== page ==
Let's put Trump and US stocks into perspective


Lets put Trump and US stocks into perspective
The worst fall in the US stock market in 2017 illustrates Wall Street's loss of confidence in President Donald Trump.

dubai - Trump is not the cause of the bull market but he could well be its nemesis

By Matein Khalid

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Published: Sun 20 Aug 2017, 8:34 PM

Last updated: Sun 20 Aug 2017, 10:37 PM

Donald trump's post-Charlottesville remarks, the Barcelona terrorist attacks and Cisco's results unnerved US stock market bulls last week. Friday was a surreal moment in the history of Wall Street: it was entirely rational for traders on the New York Stock Exchange floor to cheer and the Dow Jones Index rise 150 points when news broke that Trump had fired his alt-right, white nationalist chief strategist Steven Bannon. Bannon is a populist, an economic nationalist committed to a trade war with China, an advocate of the failed border adjustment tax and the arch foe of National Economic Council head Gary Cohn, an ex-Goldman Sachs president, key to Trump's tax reform agenda.

After Charlottesville, Bannon became an instant liability for the Trump White House. His departure reinforces the authority of General John Kelly, the new chief of staff and the globalists in the White House, led by Gary Cohn. After all, rumours that Cohn would resign in response to Trump's New York Press conference was a major factor behind Thursday's 274-point plunge in the Dow. The financial markets detest uncertainty and the Trump White House, sadly, defines political chaos. The worst fall in the US stock market in 2017 illustrates Wall Street's loss of confidence in President Trump, who mismanaged domestic policy (failure of Obamacare repeal), foreign policy (North Korea, Russia, China, Mexico and the Nato), race relations (the catastrophic Press conference), judicial policy (firing of FBI Director James Comey, the ban on immigrants from Muslim nations) and even basic White House personnel selection (firing of top handpicked aides like General Flynn, Bannon, Priebus and Scaramucci).

Trump has now hit new lows in approval ratings after only seven months as president in the low 30s, a level that took President George W. Bush seven years, a failed war in Iraq and a global financial crisis to achieve. Trump invariably pointed to new highs in the US stock market since he became president as a personal achievement. This false correlation-causation equation broke last week. Trump is not the cause of the bull market but he could well be its nemesis. Trump has lost the respect of America's business and financial elite, as symbolised by the mass resignation of Fortune 500 CEOs from his White House councils. The price of gold and the Japanese yen, the 10-year US Treasury note yield and the Volatility Index are four real time metrics of financial markets angst about the Trump White House. It is still too early to conclude that Bannon's departure represents a mea culpa for the president (impossible for a narcissist, impulsive Trump!).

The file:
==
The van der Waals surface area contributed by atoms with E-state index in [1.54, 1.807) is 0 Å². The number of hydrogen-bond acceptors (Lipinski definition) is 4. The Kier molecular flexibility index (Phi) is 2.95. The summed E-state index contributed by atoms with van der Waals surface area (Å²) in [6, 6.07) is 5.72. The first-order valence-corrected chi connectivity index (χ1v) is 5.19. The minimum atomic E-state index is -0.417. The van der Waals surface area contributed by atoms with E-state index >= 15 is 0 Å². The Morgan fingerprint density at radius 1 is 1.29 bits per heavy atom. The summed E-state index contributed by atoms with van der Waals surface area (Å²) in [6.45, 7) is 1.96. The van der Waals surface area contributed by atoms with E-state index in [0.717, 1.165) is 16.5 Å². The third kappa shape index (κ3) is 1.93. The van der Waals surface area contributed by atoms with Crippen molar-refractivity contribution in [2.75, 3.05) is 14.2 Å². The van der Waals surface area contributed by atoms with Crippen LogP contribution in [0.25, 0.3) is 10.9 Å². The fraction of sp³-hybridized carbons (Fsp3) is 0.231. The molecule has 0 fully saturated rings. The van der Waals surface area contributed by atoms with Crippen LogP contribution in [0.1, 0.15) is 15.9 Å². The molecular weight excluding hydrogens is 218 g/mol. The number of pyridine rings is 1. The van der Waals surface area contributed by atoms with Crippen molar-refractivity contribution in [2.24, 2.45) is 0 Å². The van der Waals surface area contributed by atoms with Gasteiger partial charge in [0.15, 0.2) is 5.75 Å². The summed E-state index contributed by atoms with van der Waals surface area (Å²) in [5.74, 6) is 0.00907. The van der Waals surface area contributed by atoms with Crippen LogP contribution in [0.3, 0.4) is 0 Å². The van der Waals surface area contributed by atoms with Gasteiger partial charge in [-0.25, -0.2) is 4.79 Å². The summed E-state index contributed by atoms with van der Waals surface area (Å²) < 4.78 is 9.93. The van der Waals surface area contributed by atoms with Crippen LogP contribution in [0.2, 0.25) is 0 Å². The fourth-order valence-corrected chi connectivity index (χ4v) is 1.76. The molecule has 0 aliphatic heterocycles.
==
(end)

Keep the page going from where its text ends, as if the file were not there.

The politics of the debt ceiling, the US budget and tax reform will be the focus of the world financial markets in September. The wild card, as always, is the presidential mood swings. The one bullish augury that could cheer the markets would be Cohn's appointment as Dr Janet Yellen's successor at the helm of a Federal Reserve and the White House's focus on a pro-growth, pro-stimulus, pro deregulation legislative agenda. It is idiotic for a President of the United States (Divided States?) to be pontificating about the statues of despicable Confederacy slave owners like General Robert E. Lee at a time the US faces such monumental economic, trade, social and diplomatic challenges. For now, the only good news is that Bannon is out and Cohn is in. However, with the Volatility Index at 14, Wall Street's pendulum of greed and fear has unquestionably tilted to fear.

The "Trump rally" that began on Election Day and continued despite the failure to repeal Obamacare or enact tax reform/fiscal stimulus amid the stench of the Russiagate scandal that could well culminate in Trump's impeachment. Trump has managed to alienate the Republican Senate, the Fortune 500 corporate elite, the media, the intelligence agencies, the Nato, Mexico, China, etc.

If Trump was a British prime minister, he would have long been ousted in a parliamentary vote of no confidence or shoved aside, as Mrs Thatcher was, by her own cabinet in the poll tax protests. Sentiment on Wall Street is fragile. The buy side is still nervous. Last week started with the prospect of nuclear missiles over the Sea of Japan and ended with outrage over Trump's failure to heal the rage over Civil War generals and another horrific terrorist attack in Spain. Divergences (notably Dow transports) and breadth in the stock market are awful. For now, risk off defines the psychology of the US stock market.

The writer is a global equities strategist and fund manager. He can be contacted at mateinkhalid09@gmail.com

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